© Bob Golden
The Founders thought the government had a role in promoting good character among the citizen body, because the liberty which it is government’s job to protect is inseparable from virtue. Moral education or character formation, which begins with the family, is necessary for the preservation of a free society.
The Constitution is a product of the ideas and the experience of the Founders. The Founders’ experience of government under the Articles of Confederation—which led to legislative tyranny of the majority and the general incompetence of government—taught the Founders that consent must be structured, that good government requires something more than a legislative branch.
Sometimes referred to as the fourth branch of government, the bureaucracies which constitute the administrative state exercise legislative, executive, and judicial powers—a practice which Publius describes in Federalist 47 as “the very definition of tyranny. Originally a barrier to the implementation of the Progressive agenda, the judiciary today largely defers to the bureaucracy. These developments have produced a system which continues to erode America’s constitutional foundations.
Building on their rejection of the principles of the Declaration of Independence, Progressives worked to remove constitutional restrictions on government’s power in order to institute their programs and policies. The 16th and 17th Amendments to the Constitution fundamentally transformed the federal government, but most Progressive policy successes occurred at the state and local levels.
In the early 20th century, a new political theory—known as Progressivism—rose to prominence in America. This theory held that the principles of the American Founding, expressed most eloquently and concisely in the Declaration of Independence, were irrelevant to modern life.
If you’re serious about doing your part to turn our country around, you’ll need to learn how to ‘talk-the-talk’ and ‘walk-the-walk’ with real educated and factual information.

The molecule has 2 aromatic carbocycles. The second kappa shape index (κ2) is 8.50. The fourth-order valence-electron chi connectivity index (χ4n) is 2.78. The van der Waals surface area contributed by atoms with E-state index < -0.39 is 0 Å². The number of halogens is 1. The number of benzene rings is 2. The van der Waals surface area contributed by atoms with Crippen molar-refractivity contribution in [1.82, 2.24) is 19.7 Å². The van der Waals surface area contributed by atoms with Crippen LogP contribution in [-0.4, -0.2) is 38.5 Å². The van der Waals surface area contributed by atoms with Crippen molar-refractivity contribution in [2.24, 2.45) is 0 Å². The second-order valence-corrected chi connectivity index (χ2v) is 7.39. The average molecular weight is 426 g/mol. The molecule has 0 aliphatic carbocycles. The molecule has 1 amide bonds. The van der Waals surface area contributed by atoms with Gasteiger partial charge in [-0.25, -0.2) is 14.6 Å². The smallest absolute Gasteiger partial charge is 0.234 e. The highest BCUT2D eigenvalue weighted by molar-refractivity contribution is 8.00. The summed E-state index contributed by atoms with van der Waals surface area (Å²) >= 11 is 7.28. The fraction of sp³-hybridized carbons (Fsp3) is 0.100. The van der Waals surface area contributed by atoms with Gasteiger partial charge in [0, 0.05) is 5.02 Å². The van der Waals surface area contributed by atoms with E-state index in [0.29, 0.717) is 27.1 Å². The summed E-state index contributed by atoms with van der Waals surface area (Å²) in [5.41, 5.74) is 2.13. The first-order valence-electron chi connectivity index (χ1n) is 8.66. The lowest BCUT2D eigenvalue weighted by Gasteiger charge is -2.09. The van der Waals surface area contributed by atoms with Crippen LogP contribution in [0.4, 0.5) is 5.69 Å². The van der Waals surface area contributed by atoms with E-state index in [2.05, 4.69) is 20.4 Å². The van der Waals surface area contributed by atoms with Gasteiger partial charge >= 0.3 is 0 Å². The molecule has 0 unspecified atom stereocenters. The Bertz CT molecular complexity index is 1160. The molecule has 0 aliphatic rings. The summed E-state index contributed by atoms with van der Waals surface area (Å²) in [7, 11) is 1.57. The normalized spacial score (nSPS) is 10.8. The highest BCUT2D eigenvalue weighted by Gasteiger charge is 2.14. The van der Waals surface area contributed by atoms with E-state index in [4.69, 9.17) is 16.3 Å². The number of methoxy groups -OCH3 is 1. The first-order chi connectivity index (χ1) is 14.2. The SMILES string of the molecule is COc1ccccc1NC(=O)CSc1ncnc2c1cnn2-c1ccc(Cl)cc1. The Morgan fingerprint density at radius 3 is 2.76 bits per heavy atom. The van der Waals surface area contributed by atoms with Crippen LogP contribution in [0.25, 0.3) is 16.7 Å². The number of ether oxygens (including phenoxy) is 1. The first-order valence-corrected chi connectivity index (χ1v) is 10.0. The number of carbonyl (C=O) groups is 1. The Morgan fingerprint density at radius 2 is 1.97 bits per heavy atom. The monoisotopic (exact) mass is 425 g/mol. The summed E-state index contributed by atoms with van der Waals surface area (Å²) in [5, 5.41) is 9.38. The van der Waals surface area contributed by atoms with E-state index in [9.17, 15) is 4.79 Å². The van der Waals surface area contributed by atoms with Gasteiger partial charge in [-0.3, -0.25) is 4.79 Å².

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Step #1 -- Learn It Or Lose It
American political history is defined by three great crises. The first crisis was the American Revolution, the second crisis was the crisis over slavery that culminated in the Civil War, and the third great crisis, which continues today, is the challenge of Progressivism, a movement founded by Woodrow Wilson, Theodore Roosevelt, and others.
The principles of the Declaration of Independence constitute the soul of the American Founding and form the moral basis of government in the United States. The Declaration is a clear and concise statement of the principles that drove the American Revolution, and served as the basis for the Americans’ appeal from British rights or law to the natural law.
The national government under the Articles of Confederation was weak, and most political power remained in the hands of the states, where the state legislatures dominated. These virtually unchecked state legislatures passed laws that were characterized by their multiplicity, mutability, and essential injustice.
Beginning in the 1830s, leading voices in the South, the foremost being John C. Calhoun, embraced slavery as what they called a “positive good,” and rejected any limits on slavery. These Southerners knew the Founders opposed slavery in principle—and also knew they had taken significant actions, for example with the Northwest Ordinance, to contain the institution and to roll it back wherever possible—but they thought that the Founders were wrong to do so.